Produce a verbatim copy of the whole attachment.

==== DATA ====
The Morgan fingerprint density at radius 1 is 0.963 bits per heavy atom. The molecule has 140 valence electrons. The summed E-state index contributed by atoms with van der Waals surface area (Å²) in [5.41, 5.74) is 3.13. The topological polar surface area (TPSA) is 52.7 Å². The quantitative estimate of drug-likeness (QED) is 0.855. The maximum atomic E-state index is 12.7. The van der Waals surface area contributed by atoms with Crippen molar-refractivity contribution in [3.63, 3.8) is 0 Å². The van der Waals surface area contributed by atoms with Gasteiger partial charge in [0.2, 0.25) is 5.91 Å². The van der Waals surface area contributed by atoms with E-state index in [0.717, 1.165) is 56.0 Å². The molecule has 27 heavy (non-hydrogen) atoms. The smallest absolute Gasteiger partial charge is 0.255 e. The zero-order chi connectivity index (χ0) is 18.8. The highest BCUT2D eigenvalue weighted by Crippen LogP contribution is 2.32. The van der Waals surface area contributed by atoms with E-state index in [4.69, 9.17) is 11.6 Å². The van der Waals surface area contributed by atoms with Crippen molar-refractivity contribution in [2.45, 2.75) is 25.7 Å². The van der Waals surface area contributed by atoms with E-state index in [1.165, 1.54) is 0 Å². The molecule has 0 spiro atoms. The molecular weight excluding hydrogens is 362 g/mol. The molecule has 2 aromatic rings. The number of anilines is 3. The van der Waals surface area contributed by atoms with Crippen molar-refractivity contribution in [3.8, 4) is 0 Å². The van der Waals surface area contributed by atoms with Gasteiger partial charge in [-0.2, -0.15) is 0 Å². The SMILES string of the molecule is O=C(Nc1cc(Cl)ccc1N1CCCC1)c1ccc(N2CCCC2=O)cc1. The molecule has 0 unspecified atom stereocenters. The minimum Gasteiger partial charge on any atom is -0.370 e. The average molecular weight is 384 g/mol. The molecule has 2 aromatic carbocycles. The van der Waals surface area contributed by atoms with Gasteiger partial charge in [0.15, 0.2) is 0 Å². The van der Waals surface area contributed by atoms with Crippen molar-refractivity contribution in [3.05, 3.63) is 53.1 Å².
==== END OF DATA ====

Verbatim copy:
The Morgan fingerprint density at radius 1 is 0.963 bits per heavy atom. The molecule has 140 valence electrons. The summed E-state index contributed by atoms with van der Waals surface area (Å²) in [5.41, 5.74) is 3.13. The topological polar surface area (TPSA) is 52.7 Å². The quantitative estimate of drug-likeness (QED) is 0.855. The maximum atomic E-state index is 12.7. The van der Waals surface area contributed by atoms with Crippen molar-refractivity contribution in [3.63, 3.8) is 0 Å². The van der Waals surface area contributed by atoms with Gasteiger partial charge in [0.2, 0.25) is 5.91 Å². The van der Waals surface area contributed by atoms with E-state index in [0.717, 1.165) is 56.0 Å². The molecule has 27 heavy (non-hydrogen) atoms. The smallest absolute Gasteiger partial charge is 0.255 e. The zero-order chi connectivity index (χ0) is 18.8. The highest BCUT2D eigenvalue weighted by Crippen LogP contribution is 2.32. The van der Waals surface area contributed by atoms with E-state index in [4.69, 9.17) is 11.6 Å². The van der Waals surface area contributed by atoms with Crippen molar-refractivity contribution in [2.45, 2.75) is 25.7 Å². The van der Waals surface area contributed by atoms with E-state index in [1.165, 1.54) is 0 Å². The molecule has 0 spiro atoms. The molecular weight excluding hydrogens is 362 g/mol. The molecule has 2 aromatic rings. The number of anilines is 3. The van der Waals surface area contributed by atoms with Crippen molar-refractivity contribution in [3.8, 4) is 0 Å². The van der Waals surface area contributed by atoms with Gasteiger partial charge in [-0.2, -0.15) is 0 Å². The SMILES string of the molecule is O=C(Nc1cc(Cl)ccc1N1CCCC1)c1ccc(N2CCCC2=O)cc1. The molecule has 0 unspecified atom stereocenters. The minimum Gasteiger partial charge on any atom is -0.370 e. The average molecular weight is 384 g/mol. The molecule has 2 aromatic carbocycles. The van der Waals surface area contributed by atoms with Gasteiger partial charge in [0.15, 0.2) is 0 Å². The van der Waals surface area contributed by atoms with Crippen molar-refractivity contribution in [3.05, 3.63) is 53.1 Å².